An unforgettable story of reconciliation for children and their families, Mistatim is about the taming of a wild horse and the truest of friendships. Under a prairie sky, a simple wooden fence is all that separates Calvin on his ranch and Speck on her reservation. In many ways they are worlds apart, that is, until a wild horse named Mistatim turns their worlds upside down.
“Mistatim vibrates with energetic freedom and thrilling eye-opening discovery.”
NNNN 4-star review – NOW Magazine
- 3 performers, 2 crew, same day open
- 48 minutes running time
- Suitable for 300 – 800 seat venues. Audiences 6+
“Bringing knowledge about treaties, Indigenous rights, cultures and perspectives to the classroom as a mandatory part of the province's curriculum is a response to the Truth and Reconciliation Commissions Calls to Action 62 and 63.”"
– CBC News (Nov 8, 2017), Indigenous history, culture now mandatory part of Ontario curriculum
Mistatim Study Guide written by Karen Gilodo, Associate Artistic Director, Education of Young People’s Theatre (YPT)
Language Arts: Storytelling, Native-American Language, Oral Communication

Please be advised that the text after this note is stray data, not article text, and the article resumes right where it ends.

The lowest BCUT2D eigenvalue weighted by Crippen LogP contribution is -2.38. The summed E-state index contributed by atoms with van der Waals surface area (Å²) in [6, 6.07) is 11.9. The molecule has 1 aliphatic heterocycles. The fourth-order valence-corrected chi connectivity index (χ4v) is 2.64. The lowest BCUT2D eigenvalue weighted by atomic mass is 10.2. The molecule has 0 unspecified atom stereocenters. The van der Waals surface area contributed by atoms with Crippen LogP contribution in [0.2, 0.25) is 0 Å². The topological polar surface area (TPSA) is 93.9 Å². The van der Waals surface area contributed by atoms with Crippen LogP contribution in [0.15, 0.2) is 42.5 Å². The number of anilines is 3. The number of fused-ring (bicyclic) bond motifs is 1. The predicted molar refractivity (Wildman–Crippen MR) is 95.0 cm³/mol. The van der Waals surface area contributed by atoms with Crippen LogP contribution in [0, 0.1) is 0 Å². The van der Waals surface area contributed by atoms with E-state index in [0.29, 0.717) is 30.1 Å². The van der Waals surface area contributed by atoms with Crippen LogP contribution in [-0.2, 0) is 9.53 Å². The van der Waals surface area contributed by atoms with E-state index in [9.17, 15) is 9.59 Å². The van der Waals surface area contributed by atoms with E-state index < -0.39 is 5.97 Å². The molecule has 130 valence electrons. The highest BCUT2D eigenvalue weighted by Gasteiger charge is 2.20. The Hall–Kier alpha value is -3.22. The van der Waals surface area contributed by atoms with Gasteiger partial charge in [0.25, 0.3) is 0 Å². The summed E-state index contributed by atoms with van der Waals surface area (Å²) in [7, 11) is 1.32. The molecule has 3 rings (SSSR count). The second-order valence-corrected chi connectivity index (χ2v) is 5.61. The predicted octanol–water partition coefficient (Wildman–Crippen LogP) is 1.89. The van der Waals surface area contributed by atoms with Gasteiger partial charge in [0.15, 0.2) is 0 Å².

Literature: Mythology, Folk Tales, Reading
Science: Animals and Habitats, Care for the Environment
Social Studies: Native-American Studies, First Nations, Traditions and Celebrations
Fine Arts: Dance, Drama, Choreography and Movement
Aboriginal (Native American) Education
Aboriginal (Native American) Issues
REVIEWS OF MISTATIM
"Mistatim vibrates with energetic freedom and thrilling eye-opening discovery."
– NNNN 4-star review - NOW Magazine
Brilliant Story and Storytelling. Timely. To cover so much ground that is relevant and important, within an engaging and surprisingly emotional tale, in under an hour without being heavy-handed, is an achievement of great value. Should be a required part of school curriculum. Kids will likely learn way more here [through Mistatim] than from any classroom lecture. Thanks for the great performance, Red Sky!
– Dr. Lorne Rothman, Toronto
This show is exactly what the teachers at this school needed to see in order to realize that when we implement an Indigenous element in every class next year, they don’t need to be afraid and don’t need to withhold. Children can handle the truth (of the residential school system) if we are willing to tell them.
– Vice-Principal, Okanagan Valley, British Columbia
"The show was delightful, and the students and families from our school were thrilled by the entire experience! They [the children] were ON FIRE excited. "Those are MY PEOPLE!" said one of the girls! "I think we might be related" came from one of the kids who took photos! Amazing - they are connecting possibilities, seeing themselves in a light they would have never imagined before! These experiences change our students' future, allowing them to see what is POSSIBLE!!! The joy and excitement was inspiring and beautiful! THANK YOU!
– Carla Pauls, School Counsellor, Exshaw Public School, Alberta